OVERRIDE

Our Posthuman Future

Consequences of the Biotechnology Revolution

Francis Fukuyama

Farrar, Straus and Giroux

In 1989, Francis Fukuyama made his now-famous pronouncement that because "the major alternatives to liberal democracy had exhausted themselves," history as we knew it had reached its end. Ten years later, he revised his argument: we hadn't reached the end of history, he wrote, because we hadn't yet reached the end of science. Arguing that our greatest advances still to come will be in the life sciences, Fukuyama now asks how the ability to modify human behavior will affect liberal democracy.

To re-orient contemporary debate, Fukuyama underlines man's changing understanding of human nature through history: from Plato and Aristotle's belief that man had "natural ends," to the ideals of utopians and dictators of the modern age who sought to remake mankind for ideological ends. Fukuyama persuasively argues that the ultimate prize of the biotechnology revolution-intervention in the "germ-line," the ability to manipulate the DNA of all of one person's descendents-will have profound, and potentially terrible, consequences for our political order, even if undertaken by ordinary parents seeking to "improve" their children.

In Our Posthuman Future, our greatest social philosopher begins to describe the potential effects of exploration on the foundation of liberal democracy: the belief that human beings are equal by nature.

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Our Posthuman Future
PART IPATHWAYS TO THE FUTURE1A TALE OF TWO DYSTOPIASThe threat to man does not come in the first instance from the potentially lethal machines and apparatus of technology. The actual threat has always afflicted man in his essence. The rule of enframing (Gestell) threatens man with the possibility that it could be denied to him to enter into a more original revealing and hence to experience the call of a more primal truth.Martin Heidegger, The Question Concerning Technology1 
 
I was born in 1952, right in the middle of the American baby boom. For any person
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REVIEWS

Praise for Our Posthuman Future

“Stunning...The genius of Our Posthuman Future is that it brings home just how important [these issues] will be in our immediate future for ordinary people.” —San Francisco Chronicle

“Invaluable...Rarely has someone entering the policy arena so eloquently and precisely laid out the case for political control of emerging technology.” —Los Angeles Times Book Review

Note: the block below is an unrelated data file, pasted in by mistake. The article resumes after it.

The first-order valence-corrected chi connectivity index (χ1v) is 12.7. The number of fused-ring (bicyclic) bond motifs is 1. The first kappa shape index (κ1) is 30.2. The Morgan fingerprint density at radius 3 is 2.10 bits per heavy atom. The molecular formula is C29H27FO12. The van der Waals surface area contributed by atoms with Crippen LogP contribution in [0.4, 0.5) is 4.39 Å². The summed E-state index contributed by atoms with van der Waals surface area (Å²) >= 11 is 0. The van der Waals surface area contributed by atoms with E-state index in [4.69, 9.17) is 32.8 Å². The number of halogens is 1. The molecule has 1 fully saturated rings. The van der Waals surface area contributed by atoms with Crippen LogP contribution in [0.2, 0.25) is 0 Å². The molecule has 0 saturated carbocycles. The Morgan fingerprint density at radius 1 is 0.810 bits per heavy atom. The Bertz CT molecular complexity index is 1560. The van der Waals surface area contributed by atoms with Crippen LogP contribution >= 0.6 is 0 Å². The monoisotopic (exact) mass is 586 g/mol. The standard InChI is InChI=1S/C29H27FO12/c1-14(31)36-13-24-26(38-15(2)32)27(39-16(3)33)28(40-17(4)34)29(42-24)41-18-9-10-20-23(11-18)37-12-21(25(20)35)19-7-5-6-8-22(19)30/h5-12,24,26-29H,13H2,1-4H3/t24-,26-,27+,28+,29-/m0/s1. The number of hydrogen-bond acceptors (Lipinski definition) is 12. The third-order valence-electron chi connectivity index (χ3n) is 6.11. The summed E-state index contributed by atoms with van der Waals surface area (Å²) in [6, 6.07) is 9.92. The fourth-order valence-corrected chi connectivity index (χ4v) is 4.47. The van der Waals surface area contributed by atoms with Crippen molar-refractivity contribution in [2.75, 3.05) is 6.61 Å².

“A timely, thoughtful and well-argued contribution to an important subject.” —The New York Times Book Review

“A provocative argument that raises the nature-versus-nurture debate and questions about the role biology plays in human nature.” —Chicago Tribune

“A lucid overview of the biotechnology revolution and its discontents...For anyone seeking an ideal entry into the biotechnology debate, Fukuyama’s book is it.”—National Review

“This groundbreaking inquiry...provides a remarkably sensible and human vision of what is at stake and what needs to be done.” —Foreign Affairs

“[A] comprehensive guidebook for policymakers.” —Dow Jones

“A cogent and important argument against the technocrats and ‘casual academic Darwinians’ who have so enthusiastically attempted to reduce our humanity to an increasingly implausible and culturally neutral calculus.” —Times Literary Supplement

“In Our Posthuman Future, he has looked past the end of history and described the end of mankind...[An] informative survey of contemporary bioscience and its political implications [and] an effort to lay ethical foundations for policy judgments.” —The American Prospect

What's at stake in tomorrow's biotech revolution: a definitive assesment from "a superior mind at work" --Robert Kaplan, Los Angeles Times Book Review

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ABOUT THE AUTHOR

  • Francis Fukuyama

  • Francis Fukuyama is Bernard Schwartz Professor of International Political Economy at the Paul H. Nitze School of Advanced International Studies, The Johns Hopkins University. In 2002, he was appointed to the President's Council on Bioethics. He is the author of The Great Disruption: Human Nature and the Reconstitution of Social Order, Trust: The Social Virtues and the Creation of Prosperity, and The End of History and the Last Man, among other works. He lives in McLean, Virginia.
  • Francis Fukuyama © David Fukuyama
    Francis Fukuyama

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Our Posthuman Future

Consequences of the Biotechnology Revolution

Francis Fukuyama

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FROM THE PUBLISHER

Farrar, Straus and Giroux

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